Think of: A millennial version of Conan O’Brien or Mike Birbiglia.
What caught our eye: Lemme has been featured on PBS, written for Second City, warmed up audiences for ABC’s “Who Wants to Be a Millionaire,” and interned on the production staff for “Late Night With Jimmy Fallon” and “Conan” on TBS.
The host of “Live in the Village,” a monthly variety show featuring a rotating cast of New York performers, Lemme is starting his own Cambridge version of the show, “An Evening With Mike Lemme and Friends” at Gallery 263 starting this month.
Light bulb moment: “When I was 10 or 12, my older brother used to watch reruns of ‘Late Night with Conan O’Brien’ on Comedy Central after school. I was too young to get a lot of the topical humor, but I was interested in what made my family laugh,” he said. “I did stand-up for the first time at my eighth-grade talent show. I was ‘the quiet kid,’ but being onstage felt great. As a kid, I wanted attention, but I didn’t know how to make small talk about video games or sports. It was easier to talk onstage.”
Biggest thrill: “Doing my first full hour set at the Frigid Festival in New York in February. Just knowing I could do an hour of material was awesome.”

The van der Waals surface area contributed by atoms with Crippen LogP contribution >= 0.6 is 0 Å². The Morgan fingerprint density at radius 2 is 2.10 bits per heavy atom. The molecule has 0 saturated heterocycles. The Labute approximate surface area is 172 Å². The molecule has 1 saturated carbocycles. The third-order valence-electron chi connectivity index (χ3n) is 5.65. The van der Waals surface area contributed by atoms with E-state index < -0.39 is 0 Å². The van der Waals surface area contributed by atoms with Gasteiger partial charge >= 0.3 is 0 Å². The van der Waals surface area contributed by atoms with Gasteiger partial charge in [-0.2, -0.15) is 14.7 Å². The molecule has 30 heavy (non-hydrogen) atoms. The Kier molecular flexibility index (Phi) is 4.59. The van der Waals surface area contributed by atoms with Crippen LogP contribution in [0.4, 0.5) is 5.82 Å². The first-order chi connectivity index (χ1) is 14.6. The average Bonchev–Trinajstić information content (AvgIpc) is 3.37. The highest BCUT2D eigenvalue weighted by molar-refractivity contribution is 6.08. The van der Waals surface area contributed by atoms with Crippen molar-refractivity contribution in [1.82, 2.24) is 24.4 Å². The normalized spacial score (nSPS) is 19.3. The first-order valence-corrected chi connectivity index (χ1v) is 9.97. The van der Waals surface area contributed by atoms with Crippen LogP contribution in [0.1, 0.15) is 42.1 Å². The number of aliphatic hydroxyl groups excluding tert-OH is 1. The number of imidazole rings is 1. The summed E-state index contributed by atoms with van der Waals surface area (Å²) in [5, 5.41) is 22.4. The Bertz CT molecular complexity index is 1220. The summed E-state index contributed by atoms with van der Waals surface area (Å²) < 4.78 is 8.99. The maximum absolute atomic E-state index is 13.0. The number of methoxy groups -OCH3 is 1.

Biggest surprise: Landing internships at NBC’s “Late Night With Jimmy Fallon” on NBC and TBS’s “Conan” as a Stonehill College student. “Growing up, you don’t think you can go out there and find work telling jokes — it doesn’t seem like a real thing. You think [that’s] so far away from you. So just to pass Conan in a hall, and have him say, ‘How are you?’ and say, ‘I’m good, how about you?’ That would be the highlight of my day,” he said with a laugh.
Inspired by: Chris Rock, Christopher Titus, Mike Birbiglia, Conan O’Brien, John Moses.
Aspires to: Become a full-time comic, and to compete in the 2016 Edinburgh Festival Fringe. Every summer since 1947, thousands of performers — from comedians to dancers to circus acts — have taken to hundreds of stages all over Scotland’s capital. In 2015 there were 50,459 performances of 3,314 shows in 313 venues, making it the largest ever arts festival in history, according to its website. “It’s the largest arts festival in the world, so you need to find a way to stand out from the crowd,” he said. “It offers such a huge amount of stage time — one hour, every day for a whole month — which would give me the chance to hone this material and see how it works internationally. Plus, I still haven’t been out of the country.”
For good luck: “I just take a few minutes to listen to music.”
What people should know: “When I’m onstage, I’m having fun, and I want them to, too.”
Coming soon: “An Evening With Mike Lemme and Friends,” a variety show with comedy and music, on Thursday at 8 p.m. at Gallery 263, 263 Pearl St., Cambridge.